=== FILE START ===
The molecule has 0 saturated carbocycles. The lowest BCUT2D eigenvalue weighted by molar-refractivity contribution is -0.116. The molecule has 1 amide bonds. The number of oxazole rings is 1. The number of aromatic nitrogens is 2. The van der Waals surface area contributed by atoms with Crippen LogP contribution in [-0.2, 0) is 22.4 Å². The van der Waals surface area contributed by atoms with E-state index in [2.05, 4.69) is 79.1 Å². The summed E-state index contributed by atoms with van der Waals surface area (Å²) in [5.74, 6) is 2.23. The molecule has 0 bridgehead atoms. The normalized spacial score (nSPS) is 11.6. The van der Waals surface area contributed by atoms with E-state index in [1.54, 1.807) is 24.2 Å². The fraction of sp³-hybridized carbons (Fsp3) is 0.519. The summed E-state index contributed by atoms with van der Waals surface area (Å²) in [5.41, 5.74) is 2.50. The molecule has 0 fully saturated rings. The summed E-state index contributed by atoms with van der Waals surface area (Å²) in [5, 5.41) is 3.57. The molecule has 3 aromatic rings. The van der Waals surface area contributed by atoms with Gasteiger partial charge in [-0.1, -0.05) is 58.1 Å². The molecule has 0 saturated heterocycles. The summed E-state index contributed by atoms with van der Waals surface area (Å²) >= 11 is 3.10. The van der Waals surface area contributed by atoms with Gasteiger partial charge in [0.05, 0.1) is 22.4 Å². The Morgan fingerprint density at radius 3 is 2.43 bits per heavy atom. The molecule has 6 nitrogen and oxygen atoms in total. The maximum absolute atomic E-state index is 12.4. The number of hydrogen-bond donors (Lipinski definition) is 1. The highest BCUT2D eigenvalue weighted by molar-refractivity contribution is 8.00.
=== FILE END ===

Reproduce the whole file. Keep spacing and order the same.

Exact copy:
The molecule has 0 saturated carbocycles. The lowest BCUT2D eigenvalue weighted by molar-refractivity contribution is -0.116. The molecule has 1 amide bonds. The number of oxazole rings is 1. The number of aromatic nitrogens is 2. The van der Waals surface area contributed by atoms with Crippen LogP contribution in [-0.2, 0) is 22.4 Å². The van der Waals surface area contributed by atoms with E-state index in [2.05, 4.69) is 79.1 Å². The summed E-state index contributed by atoms with van der Waals surface area (Å²) in [5.74, 6) is 2.23. The molecule has 0 bridgehead atoms. The normalized spacial score (nSPS) is 11.6. The van der Waals surface area contributed by atoms with E-state index in [1.54, 1.807) is 24.2 Å². The fraction of sp³-hybridized carbons (Fsp3) is 0.519. The summed E-state index contributed by atoms with van der Waals surface area (Å²) in [5.41, 5.74) is 2.50. The molecule has 0 fully saturated rings. The summed E-state index contributed by atoms with van der Waals surface area (Å²) in [5, 5.41) is 3.57. The molecule has 3 aromatic rings. The van der Waals surface area contributed by atoms with Gasteiger partial charge in [-0.1, -0.05) is 58.1 Å². The molecule has 0 saturated heterocycles. The summed E-state index contributed by atoms with van der Waals surface area (Å²) >= 11 is 3.10. The van der Waals surface area contributed by atoms with Gasteiger partial charge in [0.05, 0.1) is 22.4 Å². The Morgan fingerprint density at radius 3 is 2.43 bits per heavy atom. The molecule has 6 nitrogen and oxygen atoms in total. The maximum absolute atomic E-state index is 12.4. The number of hydrogen-bond donors (Lipinski definition) is 1. The highest BCUT2D eigenvalue weighted by molar-refractivity contribution is 8.00.